At Colchester, New London County, Connecticut

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Somewhat back from the North Sea, on the Essex border of England, stands the old, old city of Colchester. It is conceded that it is the oldest Roman Colony of England, but Wm. Andrews (British) takes it back to —5 B.C. However that may be, 43 A.D. we are sure of, and the great wall built by the Romans still stands today. He says also,

"In the Civil War, Colchester stood for the King. In 1645 it was besieged by Lord Fairfax, but its thick old Roman walls made it a sort of fortress, and it was able to resist for three months."

Near this big city there was, and is, a small place called Shalford. On January 27, 1608, a man lay dying there. He was Robert Foote, our earliest known ancestor. Conscious of his approaching end he dictated the will following. Robert, Jr., was made Executor, [211] and on February 15, 1608, he proved and probated the document, showing that Robert, Sr., lived scarcely three weeks after it was written. From its provisions Robert must have been what was then called "a man of large substance." I have had to omit a good deal that seemed unnecessary, but all that follows is verbatim.

Will of Robert Foote. 1608

Being sick in body, and commending my soule to the mercy of God in Christe, I do hereby dispose ordayne and make this my last will and testament.

1st—a sum of money to be distributed to the poor of Shalford and Wethersfield, at the discretion of the Church-wardens and Overseerers of the poor.

2d.—To my beloved wife Joan,—the rent during life of a certain tenement which I hold through the grant of Sir Chester Knight,—also a yearly annuity of lawfull money,—also to my beloved wife, such part of my movable goods, and household stuff as hereinafter recited, viz.—my best bedstead, best featherbed and bolster, four paires of my best sheets and pillowberes,—two tablecloths and a dozen napkins.
  • Note—I have been taught that as early as 1608 even the great nobles had few table cloths and no napkins. I have not time to follow it up, but in the Cannon Library I get: "History of Table Setting," by C.Q. Murphy, page 8—"Hands were usually wiped on the sides of the tablecloth, for napkins were not in general use." Relative to spoons—"Guests in the very old times were obliged to carry their own spoons, whether they staid for one meal or many." Poor folks as well as rich must carry their own spoons. These were of tinned iron, and were called Latten spoons, but their owners were placed near the salt (which divided the table) while they who could only bring wooden spoons were placed at the farthest end. Joan is given not only brass spoons, but silver, so that they must have sat far above the salt when they went abroad. Next, Joan is given:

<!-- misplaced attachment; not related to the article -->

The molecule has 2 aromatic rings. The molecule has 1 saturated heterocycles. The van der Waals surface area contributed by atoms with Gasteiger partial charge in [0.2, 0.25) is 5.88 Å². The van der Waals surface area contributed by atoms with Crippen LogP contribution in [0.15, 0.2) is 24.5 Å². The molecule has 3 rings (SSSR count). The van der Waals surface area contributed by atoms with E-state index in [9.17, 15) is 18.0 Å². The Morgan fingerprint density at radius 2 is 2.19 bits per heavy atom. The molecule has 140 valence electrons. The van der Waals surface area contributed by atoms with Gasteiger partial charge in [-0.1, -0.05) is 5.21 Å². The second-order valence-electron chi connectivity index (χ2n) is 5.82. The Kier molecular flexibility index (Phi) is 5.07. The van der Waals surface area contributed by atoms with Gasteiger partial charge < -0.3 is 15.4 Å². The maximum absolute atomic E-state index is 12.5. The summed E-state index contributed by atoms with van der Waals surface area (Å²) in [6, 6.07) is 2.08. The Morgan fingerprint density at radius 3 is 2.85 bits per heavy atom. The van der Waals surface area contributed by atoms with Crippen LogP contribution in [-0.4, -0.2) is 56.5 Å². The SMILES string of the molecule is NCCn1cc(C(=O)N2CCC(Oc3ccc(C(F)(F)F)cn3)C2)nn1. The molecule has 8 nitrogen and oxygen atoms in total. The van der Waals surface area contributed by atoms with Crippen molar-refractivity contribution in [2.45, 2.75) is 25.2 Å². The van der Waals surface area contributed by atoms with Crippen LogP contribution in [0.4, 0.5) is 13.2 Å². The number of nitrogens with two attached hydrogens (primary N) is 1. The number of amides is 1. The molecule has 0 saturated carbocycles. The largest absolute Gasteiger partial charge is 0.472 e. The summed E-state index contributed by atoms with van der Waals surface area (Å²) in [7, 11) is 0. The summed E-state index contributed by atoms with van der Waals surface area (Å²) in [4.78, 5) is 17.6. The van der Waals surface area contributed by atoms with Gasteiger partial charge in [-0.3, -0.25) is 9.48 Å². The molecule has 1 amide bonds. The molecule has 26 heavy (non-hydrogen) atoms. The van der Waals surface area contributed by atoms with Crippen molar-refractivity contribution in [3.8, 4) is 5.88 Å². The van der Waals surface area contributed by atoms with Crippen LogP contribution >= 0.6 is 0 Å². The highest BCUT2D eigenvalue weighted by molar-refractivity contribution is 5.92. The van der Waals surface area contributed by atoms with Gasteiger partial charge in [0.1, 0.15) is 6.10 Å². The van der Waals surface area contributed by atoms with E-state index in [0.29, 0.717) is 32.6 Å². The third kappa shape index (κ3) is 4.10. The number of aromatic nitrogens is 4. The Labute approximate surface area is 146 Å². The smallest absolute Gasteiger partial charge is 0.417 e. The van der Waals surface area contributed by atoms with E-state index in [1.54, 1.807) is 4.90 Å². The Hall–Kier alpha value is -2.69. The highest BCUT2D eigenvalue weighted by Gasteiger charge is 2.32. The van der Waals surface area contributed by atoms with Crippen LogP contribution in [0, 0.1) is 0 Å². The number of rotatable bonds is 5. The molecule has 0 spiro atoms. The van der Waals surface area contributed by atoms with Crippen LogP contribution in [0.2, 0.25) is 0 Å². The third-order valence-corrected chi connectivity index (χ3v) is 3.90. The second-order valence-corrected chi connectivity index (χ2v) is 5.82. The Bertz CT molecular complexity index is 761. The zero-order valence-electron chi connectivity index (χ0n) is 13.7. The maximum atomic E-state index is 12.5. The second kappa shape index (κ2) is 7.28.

. . . My next best table but one,—three stooles, and six greate cushions, towels—many sortes of platters, three stooles and six great cushions, [212] towels—many sorts of dishes, platters and bowls,—also a yearly amount of wood, as long as she resides in my house.
  • Looks as if Joan was not to marry again. There are nine children named in the will, five of the names are constantly repeated in the Foote genealogy down to my great-great-grandfather, Daniel (b. 1717). They are Robert, Daniel, Mary, Elizabeth, and Nathaniel, especially Nathaniel, which came straight down for eleven consecutive generations, and is still extant in our Hon. Judge of Rochester, who rescued this precious will. And there may be many others I know not of.

To return to the paper. Each child is given a sum of "lawfull money" and several servants and friends are left varying amounts of money.

Next—To Joseph my son, I bequeath my hop ground of Plomley, with all the hop poles thereon, beside 250 hop poles, which I have at home. Next—To my son Robert, I leave my Mansion wherein I now reside, with all the appurtenances thereof, together with all the lands belonging to the same, as the same is now in my occupation, with all my stock of hop poles, being upon any of the hop grounds of the premises,—as well new poles as ould. Lastly—My legacies paid and my body decently brought to earth, the residue is to be equally divided among all my children.
  • As Robert was the father of nine children, he must have been born rather early in the 1500's and lived in the days of Good Queen Bess, as well as have been a contemporary of Shakespeare, who did not die until 1616, eight years later, and who, instead of leaving Anne Hathaway his best bed and sheets, etcetera, left her only his second best. A little low of Shakespeare, it seems to me, especially as he had only three children to Robert's nine, and they were married, or dead like Hamlet. Perhaps this would be the place to put down the fact that Robert had a brother living in London, whose son. Sir Thomas Foote, was Lord Mayor of London in 1649-1650, who would have been (he first cousin of our settler, Nathaniel.)
Through the courtesy of Supreme Court Justice Nathaniel Foote of Rochester, N. Y., I have access to this will, which he rescued after considerable effort on both sides of the Atlantic, with details for which my editor refuses me space.